Business, Media, Multimedia

Oscar night belongs to Hurt Locker. Tough luck, Avatar, you can keep your billions. Sorry District 9 and Invictus, we still love you.

By Branko Brkic 8 March 2010

The most commercially successful movie of all time ($2.5 billion and counting), Avatar, was not a match for a small little independent movie about the US Army explosive ordnance disposal team during the Iraqi War, which was made on a shoestring budget. There is still justice in this world.

The Hurt Locker director, and James Cameron’s former wife, Kathryn Bigelow has shattered one of the last remaining glass ceilings, becoming the first woman to win the Academy Award for Best Director. The Hurt Locker won six Awards, including the most important ones, for Best Picture, Best Director and Best Original Screenplay. It also took the gold statuettes for Best Sound Mixing, Best Sound Editing and Best Film Editing.

James Cameron was decidedly not the king of the world this time. Avatar did walk away with three Oscars, but they were mostly for mastery of film science, where they really belong, Best Art Direction, Best Cinematography and, of course, Best Visual Effects.

It was the night of heartache for South Africa though, with Invictus and District 9 walking away empty-handed. But just by being there, they made this country proud. Madiba, er, Morgan Freeman even proudly pulled back his cuffs to reveal his South African Bracelet for Hope. Thank you, man, we love you too.

Jeff Bridges finally won his Actor in a Leading Role award for portraying the washed-out former country star in Crazy Heart. He spent most of the time on the stage thanking his now-departed parents. (His father was Lloyd Bridges, a once-upon-another-time big Hollywood star himself.) Bridges’ performance made this little movie one to watch and enjoy.

Sandra Bullock, also finally, won her Actress in a Leading Role for playing the typical tough southerner mom in The Blind Side. Her Oscar was not only sweet because she bested such acting aristocracy as Merryl Streep and Helen Mirren, but also because this past Saturday she won a Razzie, the worst performance of the year award, for All About Steve, which is some sort of a comedy. That would make her the best and the worst actress of the year – a unique achievement.

Christoph Waltz richly deserved his Best Supporting Actor award for Inglourious Basterds, while Mo’Nique won the Best Supporting Actress for the tough, painful movie, Precious.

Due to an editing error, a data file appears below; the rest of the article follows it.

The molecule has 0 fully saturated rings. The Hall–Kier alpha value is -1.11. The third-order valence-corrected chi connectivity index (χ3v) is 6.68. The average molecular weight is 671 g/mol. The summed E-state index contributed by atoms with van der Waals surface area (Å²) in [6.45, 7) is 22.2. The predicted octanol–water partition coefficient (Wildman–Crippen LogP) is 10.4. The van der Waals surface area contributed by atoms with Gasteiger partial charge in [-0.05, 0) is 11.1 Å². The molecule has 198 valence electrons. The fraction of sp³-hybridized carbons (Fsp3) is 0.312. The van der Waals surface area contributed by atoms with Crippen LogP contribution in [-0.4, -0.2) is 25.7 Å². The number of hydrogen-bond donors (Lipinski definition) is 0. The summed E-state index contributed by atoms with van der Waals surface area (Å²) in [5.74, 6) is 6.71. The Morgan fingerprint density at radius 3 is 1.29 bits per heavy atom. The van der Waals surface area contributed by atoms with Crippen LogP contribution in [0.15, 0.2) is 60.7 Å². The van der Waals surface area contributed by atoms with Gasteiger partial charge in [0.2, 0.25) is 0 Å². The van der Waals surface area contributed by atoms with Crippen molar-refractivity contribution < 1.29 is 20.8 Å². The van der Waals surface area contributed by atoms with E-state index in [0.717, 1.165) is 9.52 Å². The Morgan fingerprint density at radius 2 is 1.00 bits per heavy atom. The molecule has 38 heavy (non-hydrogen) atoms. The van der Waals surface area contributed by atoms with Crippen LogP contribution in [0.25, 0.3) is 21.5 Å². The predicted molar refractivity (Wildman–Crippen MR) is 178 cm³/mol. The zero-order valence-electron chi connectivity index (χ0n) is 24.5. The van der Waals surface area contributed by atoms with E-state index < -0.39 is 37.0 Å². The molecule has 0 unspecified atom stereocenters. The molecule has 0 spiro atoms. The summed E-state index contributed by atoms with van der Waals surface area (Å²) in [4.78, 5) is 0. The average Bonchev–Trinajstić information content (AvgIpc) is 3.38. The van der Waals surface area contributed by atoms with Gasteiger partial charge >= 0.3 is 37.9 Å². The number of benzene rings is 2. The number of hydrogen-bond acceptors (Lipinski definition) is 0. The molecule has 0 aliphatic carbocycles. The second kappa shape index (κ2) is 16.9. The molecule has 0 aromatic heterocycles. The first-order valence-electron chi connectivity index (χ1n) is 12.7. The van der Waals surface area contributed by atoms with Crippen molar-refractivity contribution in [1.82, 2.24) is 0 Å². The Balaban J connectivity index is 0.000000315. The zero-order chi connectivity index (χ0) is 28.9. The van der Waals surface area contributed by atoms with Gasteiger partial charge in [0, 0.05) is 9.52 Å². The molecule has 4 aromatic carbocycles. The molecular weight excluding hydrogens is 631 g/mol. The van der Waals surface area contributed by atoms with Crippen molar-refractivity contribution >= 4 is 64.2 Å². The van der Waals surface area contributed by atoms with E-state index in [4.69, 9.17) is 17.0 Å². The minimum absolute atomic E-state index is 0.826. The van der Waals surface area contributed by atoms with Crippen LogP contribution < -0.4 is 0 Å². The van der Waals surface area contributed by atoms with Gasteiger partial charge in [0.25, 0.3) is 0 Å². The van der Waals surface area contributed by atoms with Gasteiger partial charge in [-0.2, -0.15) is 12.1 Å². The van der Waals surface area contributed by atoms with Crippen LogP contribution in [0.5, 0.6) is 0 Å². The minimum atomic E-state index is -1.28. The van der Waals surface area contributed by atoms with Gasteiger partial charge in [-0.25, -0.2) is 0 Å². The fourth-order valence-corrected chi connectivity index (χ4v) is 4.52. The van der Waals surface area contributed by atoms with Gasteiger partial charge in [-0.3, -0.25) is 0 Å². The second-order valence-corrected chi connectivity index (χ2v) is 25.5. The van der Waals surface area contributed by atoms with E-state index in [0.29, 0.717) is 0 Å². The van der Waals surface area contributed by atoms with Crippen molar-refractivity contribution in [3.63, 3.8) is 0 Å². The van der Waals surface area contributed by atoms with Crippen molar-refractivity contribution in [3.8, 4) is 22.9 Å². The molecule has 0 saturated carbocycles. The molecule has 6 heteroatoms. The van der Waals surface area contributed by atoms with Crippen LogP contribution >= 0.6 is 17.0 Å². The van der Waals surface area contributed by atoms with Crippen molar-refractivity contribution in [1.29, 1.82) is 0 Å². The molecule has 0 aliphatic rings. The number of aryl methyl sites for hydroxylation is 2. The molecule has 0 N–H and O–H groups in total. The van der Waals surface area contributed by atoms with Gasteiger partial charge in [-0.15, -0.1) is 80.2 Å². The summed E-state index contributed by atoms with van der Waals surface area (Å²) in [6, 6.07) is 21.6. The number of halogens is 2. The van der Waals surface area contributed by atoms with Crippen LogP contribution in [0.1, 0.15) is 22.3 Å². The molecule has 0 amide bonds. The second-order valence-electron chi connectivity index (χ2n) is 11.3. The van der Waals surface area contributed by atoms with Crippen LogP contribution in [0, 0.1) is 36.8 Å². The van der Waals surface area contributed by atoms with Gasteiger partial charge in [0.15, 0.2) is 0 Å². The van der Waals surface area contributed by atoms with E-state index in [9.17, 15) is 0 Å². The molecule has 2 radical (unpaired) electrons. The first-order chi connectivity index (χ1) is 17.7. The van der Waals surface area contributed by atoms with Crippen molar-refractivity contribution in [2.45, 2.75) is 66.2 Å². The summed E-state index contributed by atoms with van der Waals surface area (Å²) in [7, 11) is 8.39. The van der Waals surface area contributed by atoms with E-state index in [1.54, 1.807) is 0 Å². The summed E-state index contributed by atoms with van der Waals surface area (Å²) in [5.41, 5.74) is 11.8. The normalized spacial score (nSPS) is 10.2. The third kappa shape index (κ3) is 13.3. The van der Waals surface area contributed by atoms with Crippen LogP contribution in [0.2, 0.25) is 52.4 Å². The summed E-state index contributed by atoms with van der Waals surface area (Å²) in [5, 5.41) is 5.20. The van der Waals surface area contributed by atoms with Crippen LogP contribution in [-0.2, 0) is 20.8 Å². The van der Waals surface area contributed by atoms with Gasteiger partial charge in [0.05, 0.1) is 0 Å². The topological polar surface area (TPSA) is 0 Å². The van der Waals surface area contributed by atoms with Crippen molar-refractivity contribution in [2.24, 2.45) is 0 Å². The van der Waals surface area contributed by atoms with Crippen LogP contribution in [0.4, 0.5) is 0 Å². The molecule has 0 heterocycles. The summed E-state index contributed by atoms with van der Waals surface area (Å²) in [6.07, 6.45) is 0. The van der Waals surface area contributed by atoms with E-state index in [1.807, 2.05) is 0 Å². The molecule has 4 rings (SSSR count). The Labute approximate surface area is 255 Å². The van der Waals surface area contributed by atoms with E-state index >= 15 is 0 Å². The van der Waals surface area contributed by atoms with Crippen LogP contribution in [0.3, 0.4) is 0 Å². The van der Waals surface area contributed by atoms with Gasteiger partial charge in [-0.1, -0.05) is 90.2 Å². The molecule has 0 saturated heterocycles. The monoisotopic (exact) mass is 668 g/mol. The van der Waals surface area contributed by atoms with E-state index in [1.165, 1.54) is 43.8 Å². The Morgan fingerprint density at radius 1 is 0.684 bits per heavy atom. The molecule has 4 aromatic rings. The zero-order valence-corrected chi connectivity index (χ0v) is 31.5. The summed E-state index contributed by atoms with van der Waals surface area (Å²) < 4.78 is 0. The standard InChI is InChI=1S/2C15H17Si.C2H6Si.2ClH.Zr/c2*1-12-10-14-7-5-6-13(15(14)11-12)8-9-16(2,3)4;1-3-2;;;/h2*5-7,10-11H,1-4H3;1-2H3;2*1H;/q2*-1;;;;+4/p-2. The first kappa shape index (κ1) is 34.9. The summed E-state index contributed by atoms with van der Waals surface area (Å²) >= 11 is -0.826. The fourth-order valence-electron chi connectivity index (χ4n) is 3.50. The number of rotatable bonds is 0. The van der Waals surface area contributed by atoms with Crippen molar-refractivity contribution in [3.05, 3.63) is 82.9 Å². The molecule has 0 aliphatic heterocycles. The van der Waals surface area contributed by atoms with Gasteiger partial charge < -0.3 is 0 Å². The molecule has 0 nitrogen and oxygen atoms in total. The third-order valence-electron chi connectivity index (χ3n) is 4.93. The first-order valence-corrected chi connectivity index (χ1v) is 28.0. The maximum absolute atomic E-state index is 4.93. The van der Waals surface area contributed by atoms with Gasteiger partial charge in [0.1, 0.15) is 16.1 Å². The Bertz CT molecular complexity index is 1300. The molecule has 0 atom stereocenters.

And if you’re wondering, The Hurt Locker’s budget was $11 million (even District 9 cost $30 million to make, whilst Avatar’s bill came to $240 million, before marketing). But Hurt Locker has already grossed $220 million (a 2000% return on investment), having mostly cleaned up at all the other major film award ceremonies including the Baftas and Golden Globes.

Read more: The New York Times, LA Times

OSCAR 2010 winners:

Best Picture:
The Hurt Locker

Best Director:
Kathryn Bigelow, The Hurt Locker

Best Actor:
Jeff Bridges, Crazy Heart

Best Actress:
Sandra Bullock, The Blind Side

Best Supporting Actress:
Mo’Nique, for “Precious: Based on The Novel ‘Push’ By Sapphire”

Best Supporting Actor:
Christoph Waltz, for Inglourious Basterds

Best Animated Feature Film:
Up

Best Original Song:
The Weary Kind, music and lyric by Ryan Bingham and T Bone Burnett, for Crazy Heart

Best Original Screenplay:
Mark Boal, for The Hurt Locker

Best Documentary Short:
Music By Prudence

Best Makeup:
Star Trek

Best Short Film (Animated):
Logorama

Best Short Film (Live Action):
The New Tenants

Best Adapted Screenplay:
Goeffrey Fletcher, for Precious: Based on The Novel ‘Push’ By Sapphire

Best Art Direction:
Avatar

Best Costume Design:
The Young Victoria

Best Sound Editing:
The Hurt Locker

Best Sound Mixing:
The Hurt Locker

Best Cinematography:
Avatar

Best Original Score:
Up

Best Visual Effects:
Avatar

Best Editing:
The Hurt Locker

Best Foreign Film:
El Secreto de Sus Ojos

WATCH: Kathryn Bigelow’s post-award interview:

WATCH: Crazy Heart trailer.

Main photo: Best motion picture winners Mark Boal (L), Kathryn Bigelow (C) and Greg Shapiro of the film “The Hurt Locker,” display their Oscars at the 82nd Academy Awards in Hollywood March 7, 2010. REUTERS/Lucy Nicholson

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